This is one of my favorite times of year to be up early and out on the farm. We are well into the rhythm and feeling of summer and it is amazing how much I missed the smell of blooming apple trees and the sting of poison ivy on my legs. It’s all part of the package that comes with longer days and warm nights in the Northeast. This is the time of year when I spend a significant amount of time watching my animals. The days are longer giving me more time to sit and relax after chores are done and it is warm in the fields, but most importantly the animals are behaving differently than any other time throughout the year. The pecking order has been disturbed with the sudden addition of the new calves and their aggressive mothers. Some of the more stubborn calves who have been stealing milk now find themselves cut off from this delicacy and are forming new alliances with their yearling partners. Some of the herd is going into their first heat and realizing that having seven steers and a confused heifer follow you around for three days straight can be very frustrating. We can learn so much just by taking the time to watch how our animals act and change with the seasons. This is not only entertaining but it is also important. Knowing how your animals behave normally and in all conditions provides you with a baseline. When something doesn’t look or feel right your farmy senses can kick in and you can begin to figure out what is wrong.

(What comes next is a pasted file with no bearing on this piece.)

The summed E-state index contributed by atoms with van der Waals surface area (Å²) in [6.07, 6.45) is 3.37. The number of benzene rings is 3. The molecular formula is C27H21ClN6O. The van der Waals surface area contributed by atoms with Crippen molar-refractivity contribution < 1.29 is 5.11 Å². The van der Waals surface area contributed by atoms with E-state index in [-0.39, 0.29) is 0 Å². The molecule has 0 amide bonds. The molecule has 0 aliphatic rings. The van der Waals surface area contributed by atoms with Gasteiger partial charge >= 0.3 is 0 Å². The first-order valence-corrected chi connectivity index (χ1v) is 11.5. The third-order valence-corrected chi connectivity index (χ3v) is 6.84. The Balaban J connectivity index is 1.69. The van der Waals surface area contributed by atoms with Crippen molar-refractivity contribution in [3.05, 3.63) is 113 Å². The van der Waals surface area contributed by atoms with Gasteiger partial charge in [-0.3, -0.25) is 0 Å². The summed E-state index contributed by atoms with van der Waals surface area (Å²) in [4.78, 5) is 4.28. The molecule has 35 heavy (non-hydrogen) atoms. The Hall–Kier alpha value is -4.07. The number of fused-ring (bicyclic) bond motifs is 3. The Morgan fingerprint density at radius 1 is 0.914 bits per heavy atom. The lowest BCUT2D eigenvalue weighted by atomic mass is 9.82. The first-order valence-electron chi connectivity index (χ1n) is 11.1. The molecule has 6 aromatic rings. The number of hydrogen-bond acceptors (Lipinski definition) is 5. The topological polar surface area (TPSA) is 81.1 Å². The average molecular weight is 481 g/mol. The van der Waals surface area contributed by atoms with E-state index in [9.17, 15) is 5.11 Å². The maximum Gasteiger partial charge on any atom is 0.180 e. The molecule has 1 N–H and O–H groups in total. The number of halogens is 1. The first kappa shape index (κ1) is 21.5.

In the classes we teach here I always mention the word thrift. Thrifty animals are those ones that look right for the time of year. They have strong hair coats, bright eyes, and they are doing what you expect from your stock at that time. I find that many of the first signs of illness are the dulling of the animals themselves. Happy healthy animals play, battle for dominance, explore, and make noise. When your animals start to wilt, you know right away something is going on with them that will require some further investigation. Is the water in the sun all day and not good to drink, have you adjusted your mineral program to the season, or is something happening that you’re not aware of? Spare electrical currents, dogs getting into the fields at night harassing the animals, or poisonings from unsuspecting plants are all situations we have discovered after noticing animals with ill thrift. This is why I encourage you, in this spectacular weather, to spend as much time observing and understanding your animals. They will be better off and I guarantee that you will be more relaxed and happy.